Crime & Justice

Donald Sterling: Woman to testify about gifts from former Clippers owner

In this Dec. 19, 2010, file photo, Los Angeles Clippers owner Donald Sterling, right, and V. Stiviano, left, watch the Clippers play the Los Angeles Lakers during an NBA preseason basketball game in Los Angeles. A civil trial has put the Sterling, his estranged wife and Stiviano in the same room about a year after the recording of Donald Sterling telling Stiviano not to publicly associate with blacks culminated with his lifetime ban from the NBA and the record $2 billion sale of the team.
In this Dec. 19, 2010, file photo, Los Angeles Clippers owner Donald Sterling, right, and V. Stiviano, left, watch the Clippers play the Los Angeles Lakers during an NBA preseason basketball game in Los Angeles. A civil trial has put the Sterling, his estranged wife and Stiviano in the same room about a year after the recording of Donald Sterling telling Stiviano not to publicly associate with blacks culminated with his lifetime ban from the NBA and the record $2 billion sale of the team.
Danny Moloshok/AP

Before a woman's recordings of Donald Sterling ousted him as owner of the Los Angeles Clippers, she boasted she would be the next Mrs. Sterling.

V. Stiviano would pick up envelopes of cash in an alley behind the billionaire's real estate company and told employees at the firm she would one day be their boss.

Those predictions seemed like a fantasy Wednesday as Sterling's estranged wife went after the $3.6 million that she said the younger woman swindled from community property the couple amassed over 60 years of marriage.

"She defrauded him, and I feel that she is not entitled to any of these gifts or whatever they call them," Shelly Sterling testified. "She's been very, very nasty to me, and she's been mean to my husband."

Stiviano, 32, will testify Thursday in the civil trial in Los Angeles Superior Court about why she should keep gifts including a duplex, Ferrari, jewelry and designer clothes.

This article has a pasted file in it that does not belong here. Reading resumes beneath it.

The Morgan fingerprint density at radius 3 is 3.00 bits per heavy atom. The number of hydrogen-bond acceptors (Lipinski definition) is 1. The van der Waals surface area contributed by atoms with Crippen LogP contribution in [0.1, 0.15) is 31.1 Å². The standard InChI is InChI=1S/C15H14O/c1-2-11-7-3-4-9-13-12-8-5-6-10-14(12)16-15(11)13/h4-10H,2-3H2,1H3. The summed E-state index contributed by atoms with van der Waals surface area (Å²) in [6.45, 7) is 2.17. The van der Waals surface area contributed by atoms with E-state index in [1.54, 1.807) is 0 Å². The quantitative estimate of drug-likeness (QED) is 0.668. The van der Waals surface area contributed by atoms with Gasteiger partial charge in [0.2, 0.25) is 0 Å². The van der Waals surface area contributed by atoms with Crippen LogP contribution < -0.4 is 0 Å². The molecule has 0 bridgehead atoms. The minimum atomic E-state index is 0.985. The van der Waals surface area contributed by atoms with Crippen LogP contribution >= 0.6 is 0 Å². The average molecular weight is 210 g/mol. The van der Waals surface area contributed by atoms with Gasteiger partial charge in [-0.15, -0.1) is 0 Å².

The trial put the Sterlings and Stiviano in the same room about a year after the recording of Donald Sterling telling Stiviano not to publicly associate with blacks culminated with his lifetime ban from the NBA and the record $2 billion sale of the team.

Whether Stiviano was ever a girlfriend to the billionaire, as his wife contends, she was downgraded to "ex-friend" when Donald Sterling took the stand.

The 80-year-old, who has been diagnosed with symptoms of Alzheimer's disease, was at times forgetful and testy. He said Stiviano had not contributed "50 cents" to the $1.8 million duplex now in her name.

Sterling, a lawyer and shrewd businessman who made a fortune buying apartment buildings across Los Angeles, never explained why he purchased the house but made it clear he paid every penny because he said Stiviano was poor and her family was on welfare.

He said the house was supposed to be in the name of his family trust. Noting that Stiviano is part black and Hispanic, he said she illegally got her name inserted into escrow documents by befriending a Hispanic bank employee who added her name to a $1 million check.

Stiviano's lawyer, Mac Nehoray, said Donald Sterling gave the gifts when he was separated from his wife and that no real community property was transferred to his client. Further, he said the law does not allow a spouse to seek that money from a third party.

Sterling said he only intended to loan a Ferrari and a Bentley to Stiviano, but he put them under her name so he wouldn't be liable if she killed somebody, saying she was once charged with drunken driving.

The chief financial officer of Sterling's real estate company testified that it appeared his boss was cutting checks intended for Stiviano that made them hard to trace.

"I believe he was doing it to lose the bloodhounds through the creek," Darren Schield testified.

Schield, who notified Shelly Sterling of the questionable checks, said he witnessed Stiviano getting envelopes of cash or cashier's checks from employees at Beverly Hills Properties and she once told the accounting department they would one day work for her.

"I thought it was pure lunacy," he said.

The Sterlings, who were at odds in the same courthouse when Shelly won the right to sell the team last year over her husband's objections, presented a mostly unified front.

While Donald Sterling denied the couple was ever estranged, his wife said they separated after the death of a son. She also said she had divorce papers drafted last year but never filed them.

She said their relationship was strong. One close family friend, Betsy Superfon, said she vacations with the two and often feels like a third wheel as they walk hand-in-hand.

She described meeting Stiviano in restroom once at a Clippers game where the "friendly girl" complimented on her coat and purse. When she returned the favor, Stiviano gushed that Donald Sterling had bought her things and she planned to marry him.

"I said, 'But he's married to my girlfriend," Superfon said.

"No worries, honey," Stiviano replied. "I'm going to be the next Mrs. Sterling."